The surrender of Japan in August 1945 brought World War II to a close. By August 1945, the Imperial Japanese Navy effectively ceased to exist, and an Allied invasion of Japan was imminent. While publicly stating their intent to fight on to the bitter end, Japan's leaders at the Supreme War Council (the "Big Six") were privately making entreaties to the Soviet Union to mediate peace on terms favorable to the Japanese. The Soviets, meanwhile, were preparing to attack the Japanese, in fulfillment of their promise to the Americans and the British made at the Yalta Conference.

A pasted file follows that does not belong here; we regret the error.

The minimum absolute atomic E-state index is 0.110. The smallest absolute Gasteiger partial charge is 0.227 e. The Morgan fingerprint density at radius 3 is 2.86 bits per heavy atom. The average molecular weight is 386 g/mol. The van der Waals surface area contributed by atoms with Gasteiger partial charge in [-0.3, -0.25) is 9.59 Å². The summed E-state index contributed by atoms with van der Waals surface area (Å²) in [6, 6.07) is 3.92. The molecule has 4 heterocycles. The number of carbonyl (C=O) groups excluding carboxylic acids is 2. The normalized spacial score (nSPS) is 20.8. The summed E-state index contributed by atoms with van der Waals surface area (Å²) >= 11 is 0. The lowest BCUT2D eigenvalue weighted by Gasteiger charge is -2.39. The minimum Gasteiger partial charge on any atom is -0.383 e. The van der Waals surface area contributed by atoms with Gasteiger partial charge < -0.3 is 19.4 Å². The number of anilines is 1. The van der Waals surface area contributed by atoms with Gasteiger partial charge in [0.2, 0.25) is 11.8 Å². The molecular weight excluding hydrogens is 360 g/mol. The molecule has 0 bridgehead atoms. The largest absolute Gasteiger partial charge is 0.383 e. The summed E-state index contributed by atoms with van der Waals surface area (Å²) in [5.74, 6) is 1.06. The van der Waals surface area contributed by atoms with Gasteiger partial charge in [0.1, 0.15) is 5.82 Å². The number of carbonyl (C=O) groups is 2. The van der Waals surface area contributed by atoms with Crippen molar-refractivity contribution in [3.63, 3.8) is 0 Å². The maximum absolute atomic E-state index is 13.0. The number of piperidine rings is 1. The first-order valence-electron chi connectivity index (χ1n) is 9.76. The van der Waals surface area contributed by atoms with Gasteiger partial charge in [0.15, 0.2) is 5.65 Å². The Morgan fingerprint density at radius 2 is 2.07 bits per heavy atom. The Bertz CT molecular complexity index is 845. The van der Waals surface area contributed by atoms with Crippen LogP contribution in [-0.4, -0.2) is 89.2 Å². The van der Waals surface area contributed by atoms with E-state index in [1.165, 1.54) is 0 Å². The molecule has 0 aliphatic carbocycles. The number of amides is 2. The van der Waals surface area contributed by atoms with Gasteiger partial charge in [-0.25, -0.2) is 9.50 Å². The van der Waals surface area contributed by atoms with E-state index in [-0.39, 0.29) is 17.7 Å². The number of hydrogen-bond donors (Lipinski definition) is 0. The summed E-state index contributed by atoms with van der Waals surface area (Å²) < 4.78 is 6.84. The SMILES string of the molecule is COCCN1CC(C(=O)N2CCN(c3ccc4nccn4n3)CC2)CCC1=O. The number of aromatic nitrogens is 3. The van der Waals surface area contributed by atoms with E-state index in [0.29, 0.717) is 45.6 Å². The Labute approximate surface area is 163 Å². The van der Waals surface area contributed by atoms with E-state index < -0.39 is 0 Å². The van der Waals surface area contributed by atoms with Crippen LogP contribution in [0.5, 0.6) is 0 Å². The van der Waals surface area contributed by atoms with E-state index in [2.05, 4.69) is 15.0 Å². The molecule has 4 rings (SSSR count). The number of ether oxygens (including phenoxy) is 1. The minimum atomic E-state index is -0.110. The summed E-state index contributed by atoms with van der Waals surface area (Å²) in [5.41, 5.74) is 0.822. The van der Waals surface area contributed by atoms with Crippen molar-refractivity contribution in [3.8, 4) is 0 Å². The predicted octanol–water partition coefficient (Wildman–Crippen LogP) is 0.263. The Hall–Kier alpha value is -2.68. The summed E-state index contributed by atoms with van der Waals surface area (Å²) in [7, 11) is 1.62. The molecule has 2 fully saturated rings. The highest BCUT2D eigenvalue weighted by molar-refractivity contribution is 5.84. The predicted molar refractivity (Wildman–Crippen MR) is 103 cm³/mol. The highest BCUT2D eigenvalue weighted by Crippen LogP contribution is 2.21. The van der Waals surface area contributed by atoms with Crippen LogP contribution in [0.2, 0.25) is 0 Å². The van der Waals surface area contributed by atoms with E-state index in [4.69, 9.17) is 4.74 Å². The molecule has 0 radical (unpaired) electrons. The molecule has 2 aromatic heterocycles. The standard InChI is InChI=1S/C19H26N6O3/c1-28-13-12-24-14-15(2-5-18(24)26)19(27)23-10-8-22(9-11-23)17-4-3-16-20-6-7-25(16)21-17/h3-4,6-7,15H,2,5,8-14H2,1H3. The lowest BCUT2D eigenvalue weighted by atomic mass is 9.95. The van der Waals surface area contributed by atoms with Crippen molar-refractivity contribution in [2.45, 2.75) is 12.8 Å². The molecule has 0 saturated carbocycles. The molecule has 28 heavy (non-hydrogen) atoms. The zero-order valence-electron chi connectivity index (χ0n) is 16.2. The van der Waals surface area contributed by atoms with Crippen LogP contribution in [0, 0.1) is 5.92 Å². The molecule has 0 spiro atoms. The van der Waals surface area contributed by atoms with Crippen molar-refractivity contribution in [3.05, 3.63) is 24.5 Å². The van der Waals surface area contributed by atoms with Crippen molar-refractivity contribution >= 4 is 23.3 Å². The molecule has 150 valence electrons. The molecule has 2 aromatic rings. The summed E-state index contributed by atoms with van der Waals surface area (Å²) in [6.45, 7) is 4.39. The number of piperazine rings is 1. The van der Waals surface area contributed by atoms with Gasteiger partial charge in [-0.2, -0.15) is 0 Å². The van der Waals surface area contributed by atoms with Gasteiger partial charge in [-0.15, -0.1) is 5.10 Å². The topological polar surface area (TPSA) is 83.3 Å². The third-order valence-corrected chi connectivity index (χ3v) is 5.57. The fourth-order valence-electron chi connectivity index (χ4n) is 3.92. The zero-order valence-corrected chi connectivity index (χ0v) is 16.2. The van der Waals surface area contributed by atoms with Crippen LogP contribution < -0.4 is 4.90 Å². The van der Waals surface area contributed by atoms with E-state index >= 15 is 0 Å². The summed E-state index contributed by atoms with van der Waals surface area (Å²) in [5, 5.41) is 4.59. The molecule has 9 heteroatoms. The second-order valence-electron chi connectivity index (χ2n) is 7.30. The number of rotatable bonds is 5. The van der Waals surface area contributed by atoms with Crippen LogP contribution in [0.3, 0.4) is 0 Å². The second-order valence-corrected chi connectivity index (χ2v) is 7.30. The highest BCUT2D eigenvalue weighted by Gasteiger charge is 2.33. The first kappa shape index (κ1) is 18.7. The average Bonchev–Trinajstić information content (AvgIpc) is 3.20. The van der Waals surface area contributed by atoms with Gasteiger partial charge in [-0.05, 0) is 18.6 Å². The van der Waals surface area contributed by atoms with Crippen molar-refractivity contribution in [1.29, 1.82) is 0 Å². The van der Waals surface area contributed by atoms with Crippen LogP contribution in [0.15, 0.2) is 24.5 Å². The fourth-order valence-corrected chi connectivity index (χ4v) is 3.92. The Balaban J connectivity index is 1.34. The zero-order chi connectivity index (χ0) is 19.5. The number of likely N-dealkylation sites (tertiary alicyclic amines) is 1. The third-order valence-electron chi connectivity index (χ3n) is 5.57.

On August 6 and 9, the Americans dropped atomic bombs on Hiroshima and Nagasaki, respectively. Also on August 9, the Soviet Union launched a surprise invasion of the Japanese colony in Manchuria (Manchukuo), in violation of the Soviet–Japanese Neutrality Pact. These twin shocks caused Emperor Hirohito to intervene and order the Big Six to accept the terms the Allies had set down for ending the war in the Potsdam Declaration. After several more days of behind-the-scenes negotiations and a failed coup d'état, Hirohito gave a recorded radio address to the nation on August 15. In the radio address, called the Gyokuon-hōsō (Jewel Voice Broadcast), he read the Imperial Rescript on surrender, announcing Japan's surrender to the Japanese populace.On August 28, the occupation of Japan by the Supreme Commander of the Allied Powers began. The surrender ceremony was held on September 2 aboard the U.S. battleship Missouri, at which officials from the Japanese government signed the Japanese Instrument of Surrender, officially ending World War II. Allied civilians and servicemen alike celebrated V-J Day, the end of the war. However, some isolated commands and personnel from Japan's far-flung forces throughout Asia and the Pacific islands refused to surrender for months and years after, into the 1970s. Since Japan's surrender, historians have debated the ethics of using the atomic bombs.